Lev Grossman’s latest novel, The Magician’s Land, hits shelves this week, marking the triumphant close of his New York Times bestselling fantasy trilogy. The trilogy is no doubt a beacon on the current rising tide in fantasy readership and writership, a genre which Grossman says is evolving quickly.
It’s a suprise to some that Grossman’s novels didn’t follow in his parents’ well-tread literary footsteps (he’s the son of poet Allen Grossman and novelist Judith Grossman), as well as the trajectory of his own academic background. A graduate of both Yale and Harvard, Grossman was surprised by this himself, noting the book Jonathan Strange and Mr. Norrell by Susanna Clarke as one that fueled the start of his trilogy. “[That book] was a fantasy novel that did things I didn’t know fantasy could do,” he said. “It moved me in ways, complicated ways. It was funny and sad and bittersweet in ways that I had associated mostly with literary fiction, and here was this great book about the rivalry between two magicians that was doing things for me that I thought only literary fiction could do.”
It was then that he realized that fantasy novels were more “powerful and sophisticated and important” than he’d realized. His interest in writing fantasy also has been shaped by the work of Neil Gaiman, Kelly Link, and George R.R. Martin, among others. “There’s nothing that [literary fiction] can do that fantasy can’t,” Grossman said. And with The Magician’s Land, he proves that assertion to be correct.
The Magicians trilogy has been dubbed by some readers “Harry Potter for adults.” In The Magician’s Land, Grossman’s hero, Quentin Coldwater, has grown up. But unlike Harry Potter, Quentin has no Dumbledore to whom he can turn for direction and must figure things out for himself—life, love, magic, and the highs and lows that come with them. Quentin Coldwater struggles with real-life issues, including depression, questions of self-worth, his ability as an apprentice in his trade, and living up to his own potential. It’s in these real-world challenges that The Magicians trilogy does indeed do what literary fiction does—navigate readers through the psychologically important journeys and the emotional nuances of a book’s characters. “The characters are complicated,” Grossman says of the trilogy. “They’re really struggling with some personal issues.”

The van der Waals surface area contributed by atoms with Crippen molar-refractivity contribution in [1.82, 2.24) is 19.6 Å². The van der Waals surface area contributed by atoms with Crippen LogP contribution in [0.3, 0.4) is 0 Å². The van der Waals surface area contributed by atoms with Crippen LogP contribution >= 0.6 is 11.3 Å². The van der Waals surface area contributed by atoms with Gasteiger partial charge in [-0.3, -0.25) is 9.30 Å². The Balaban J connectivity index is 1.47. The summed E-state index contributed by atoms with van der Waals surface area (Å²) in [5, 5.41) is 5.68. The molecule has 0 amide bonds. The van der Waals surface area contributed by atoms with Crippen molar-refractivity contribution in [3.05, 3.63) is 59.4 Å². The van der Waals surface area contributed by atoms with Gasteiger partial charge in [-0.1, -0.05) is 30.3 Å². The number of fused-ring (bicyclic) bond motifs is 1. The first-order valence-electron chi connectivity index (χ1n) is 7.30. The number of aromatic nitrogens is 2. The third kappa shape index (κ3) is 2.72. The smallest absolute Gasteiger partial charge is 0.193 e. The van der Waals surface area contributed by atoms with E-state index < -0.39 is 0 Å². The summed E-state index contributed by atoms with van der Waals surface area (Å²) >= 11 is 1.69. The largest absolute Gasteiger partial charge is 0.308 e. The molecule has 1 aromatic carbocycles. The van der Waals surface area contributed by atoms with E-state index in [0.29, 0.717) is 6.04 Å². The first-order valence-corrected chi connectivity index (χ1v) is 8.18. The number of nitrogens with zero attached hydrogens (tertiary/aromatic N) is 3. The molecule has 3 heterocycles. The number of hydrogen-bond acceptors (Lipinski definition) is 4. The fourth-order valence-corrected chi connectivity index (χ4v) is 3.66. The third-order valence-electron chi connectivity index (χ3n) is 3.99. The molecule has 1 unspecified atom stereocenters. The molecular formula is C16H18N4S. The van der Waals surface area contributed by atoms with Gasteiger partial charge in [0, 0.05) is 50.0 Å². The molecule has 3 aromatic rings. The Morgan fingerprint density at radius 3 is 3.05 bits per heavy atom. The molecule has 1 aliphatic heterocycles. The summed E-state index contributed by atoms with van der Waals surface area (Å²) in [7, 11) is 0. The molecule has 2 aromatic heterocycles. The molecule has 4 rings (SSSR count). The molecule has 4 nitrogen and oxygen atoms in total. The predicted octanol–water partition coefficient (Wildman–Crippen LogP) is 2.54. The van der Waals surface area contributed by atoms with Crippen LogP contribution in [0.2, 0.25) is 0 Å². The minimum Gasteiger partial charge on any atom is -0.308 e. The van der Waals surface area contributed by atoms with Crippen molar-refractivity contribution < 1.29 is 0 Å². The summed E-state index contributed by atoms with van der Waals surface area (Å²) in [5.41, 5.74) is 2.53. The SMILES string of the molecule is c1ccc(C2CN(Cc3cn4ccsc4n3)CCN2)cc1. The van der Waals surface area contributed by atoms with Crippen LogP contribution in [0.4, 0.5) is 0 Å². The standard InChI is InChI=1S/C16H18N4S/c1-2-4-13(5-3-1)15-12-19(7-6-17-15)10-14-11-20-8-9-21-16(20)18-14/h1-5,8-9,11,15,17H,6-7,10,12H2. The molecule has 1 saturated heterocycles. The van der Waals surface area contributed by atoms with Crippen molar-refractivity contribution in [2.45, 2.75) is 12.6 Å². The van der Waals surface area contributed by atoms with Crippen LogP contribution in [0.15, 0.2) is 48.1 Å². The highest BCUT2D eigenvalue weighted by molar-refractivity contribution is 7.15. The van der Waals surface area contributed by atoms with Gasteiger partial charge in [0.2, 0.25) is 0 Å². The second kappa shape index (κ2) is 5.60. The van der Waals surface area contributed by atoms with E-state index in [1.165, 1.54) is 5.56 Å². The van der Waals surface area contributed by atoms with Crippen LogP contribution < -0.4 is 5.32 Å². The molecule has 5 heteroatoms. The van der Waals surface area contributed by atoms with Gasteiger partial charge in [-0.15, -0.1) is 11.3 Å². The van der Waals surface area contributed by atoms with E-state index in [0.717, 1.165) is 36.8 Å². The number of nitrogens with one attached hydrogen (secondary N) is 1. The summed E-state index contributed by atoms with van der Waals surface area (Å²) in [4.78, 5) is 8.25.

But they’re also dealing in magic and negotiating a magical land called Fillory, grounding Grossman’s feet firmly in the world of fantasy. While those characteristics of The Magician’s Land lend themselves to crossover fandom among literary and mainstream fiction readers, they also have been grounds for division among some fantasy purists. Grossman, though, says they’re actually evidence of his great love for the genre. “I like to play with fantasy conventions and flip them around,” he admits mischievously. Readers, take note: that’s just what you’ll get in The Magician’s Land, as well as the preceding two installments of the trilogy.
The close of The Magicians trilogy is bittersweet for Grossman. He says that he’ll miss writing Quentin Coldwater, who has struggled with some of the same issues Grossman has faced in his own life. “[Quentin] has my sense of humor. He’s like a good friend. He’s read the same things that I have. He’s struggled with some of the same things that I’ve struggled with. Writing him was a way for me to get involved in working out some problems that I’m having in my life, and I’ve loved watching him gain this sense of power. When I started The Magicians, I was in a very sort of dark place professionally. I was stuck. I felt very powerless. The story of The Magicians in part was Quentin kind of waking up and realizing how much power he has and he’s much stronger than he thought he was. And I love telling that story.”
The New Yorker called Grossman’s trilogy “a darkly cunning story about the power of imagination itself.” Just as Grossman bridges two seemingly divergent genres, fans of both fantasy and literary fiction will find that The Magicians trilogy is a magical experience, and a perfect late-summer binge-read.